Varmint hunting can raise a big stink

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I sometimes enjoy watching reruns of some favorite television series episodes. I would watch Barney Fife tell Andy Griffith to “Nip it in the bud” any day. Also, I’d enjoy and laugh at any of Ernest T. Bass’s appearances on Andy Griffith, or Tim Conway on Carol Burnett.

Considering that, I’ll warn you that this is a “summer rerun” Musings. It appeared at the end of June 2015, as my very first Musings. I figure that lots of you never saw it. If you did, it’s my favorite and I feel worth a replay -- with a few tweaks.

In June of 2015, Madison County Museum closed for reorganization until July 1, because former curator Lynda Breeding had moved away. Jane Day Reynolds had accepted the position as Museum Curator, and I had assumed the duty of writing Musings.

That July 1, a new exhibit, Hunting and Fishing in Madison County, was scheduled to open and it will always be my favorite we have ever done. There were great photos and stunning mounts, and one, a ringtail cat, still fascinates me. The ringtail cat, on loan from Jerry Reed, has recently made a return visit and should be on display a bit longer. I’ve lived in Madison County all my life and never have I seen such as this ringtail cat.

[I should warn you at this point; I cannot make myself write the word “raccoon” more than once; it’s pretentious to me. Here in Madison County most of us say “coon”. I have fond childhood memories of coon hunts with my dad, uncles, and friends. They’d think me stuffy if I wrote “raccoon” here.]

Jerry Reed has lived in Madison County all of his life. His father enjoyed nature, as did his brother, Dr. J.E. Reed. For many years the three of them made Wednesday their day to hunt and fish together. When Jerry and wife, Mary, had children, Teri, Matt, and Leanne, it was natural for them to take up the family hobbies. I’ve always associated Jerry and Matt with fishing, probably because Jerry sponsored a fishing contest at Reed’s Furniture for years. With the Museum’s exhibit, I’ve learned that family members also hunt.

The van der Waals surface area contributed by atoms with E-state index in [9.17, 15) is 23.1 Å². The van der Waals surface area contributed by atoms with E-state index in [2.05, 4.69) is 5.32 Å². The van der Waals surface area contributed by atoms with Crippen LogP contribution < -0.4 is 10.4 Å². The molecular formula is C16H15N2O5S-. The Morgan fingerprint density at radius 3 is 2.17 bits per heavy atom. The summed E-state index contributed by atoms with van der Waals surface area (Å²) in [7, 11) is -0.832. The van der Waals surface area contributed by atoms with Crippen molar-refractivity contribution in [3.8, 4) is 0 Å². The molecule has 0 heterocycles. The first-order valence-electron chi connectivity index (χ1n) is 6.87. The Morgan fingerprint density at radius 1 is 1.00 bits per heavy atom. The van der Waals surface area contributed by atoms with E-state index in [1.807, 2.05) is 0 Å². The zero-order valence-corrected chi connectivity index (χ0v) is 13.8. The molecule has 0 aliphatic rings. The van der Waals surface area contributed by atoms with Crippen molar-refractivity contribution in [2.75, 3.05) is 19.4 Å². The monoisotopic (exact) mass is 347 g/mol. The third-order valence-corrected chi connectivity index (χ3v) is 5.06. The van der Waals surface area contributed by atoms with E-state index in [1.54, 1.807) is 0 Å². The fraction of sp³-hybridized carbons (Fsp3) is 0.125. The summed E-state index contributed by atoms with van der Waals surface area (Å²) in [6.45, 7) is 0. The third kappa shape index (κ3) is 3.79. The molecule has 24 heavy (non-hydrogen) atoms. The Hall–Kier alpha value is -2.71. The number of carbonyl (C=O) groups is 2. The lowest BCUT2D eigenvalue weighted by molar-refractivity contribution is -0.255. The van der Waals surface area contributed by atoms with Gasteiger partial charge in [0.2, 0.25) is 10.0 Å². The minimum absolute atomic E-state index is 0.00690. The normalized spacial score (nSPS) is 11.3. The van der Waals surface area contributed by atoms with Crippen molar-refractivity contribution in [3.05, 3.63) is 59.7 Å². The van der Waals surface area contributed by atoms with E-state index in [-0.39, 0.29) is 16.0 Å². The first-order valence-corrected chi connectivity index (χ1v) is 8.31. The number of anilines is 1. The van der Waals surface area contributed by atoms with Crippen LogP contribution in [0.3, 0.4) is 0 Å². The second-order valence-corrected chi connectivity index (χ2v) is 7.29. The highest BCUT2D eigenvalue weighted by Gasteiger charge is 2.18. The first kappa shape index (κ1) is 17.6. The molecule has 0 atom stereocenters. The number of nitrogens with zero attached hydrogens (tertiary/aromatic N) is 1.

Around 1974- 1975, coon prices were pretty high, about $10 a hide, and many folks hunted them. Matt Reed was about 12 and liked to hunt coons for spending money. His dad, Jerry, usually went along, and Matt’s friends Bobby Brown and Dewayne Boyette often joined in. However, the night the ringtail cat met its demise, it was just Matt and Jerry. They were just

over in Leon County a little ways, on Yellow Branch, a tributary of Boggy Creek that the Reed family dammed up to make Reed Lake.

Jerry related to me, “One night, we were driving down a dirt trail spotlighting nearby trees for coons, and all the sudden we saw a strange animal running up a tree trunk. It moved a bit like a squirrel, but it had really big eyes looking into the spotlight. When Matt shot it with his .22 rifle, it fell dead. We looked at it then and I thought, ‘What the heck?’ I had never seen anything like it in my life and even all these many years later, I still have never seen another one alive. I cannot remember how we identified it, probably with the help of Mr. Trant or Mr. Foster, who both knew a lot about hunting.”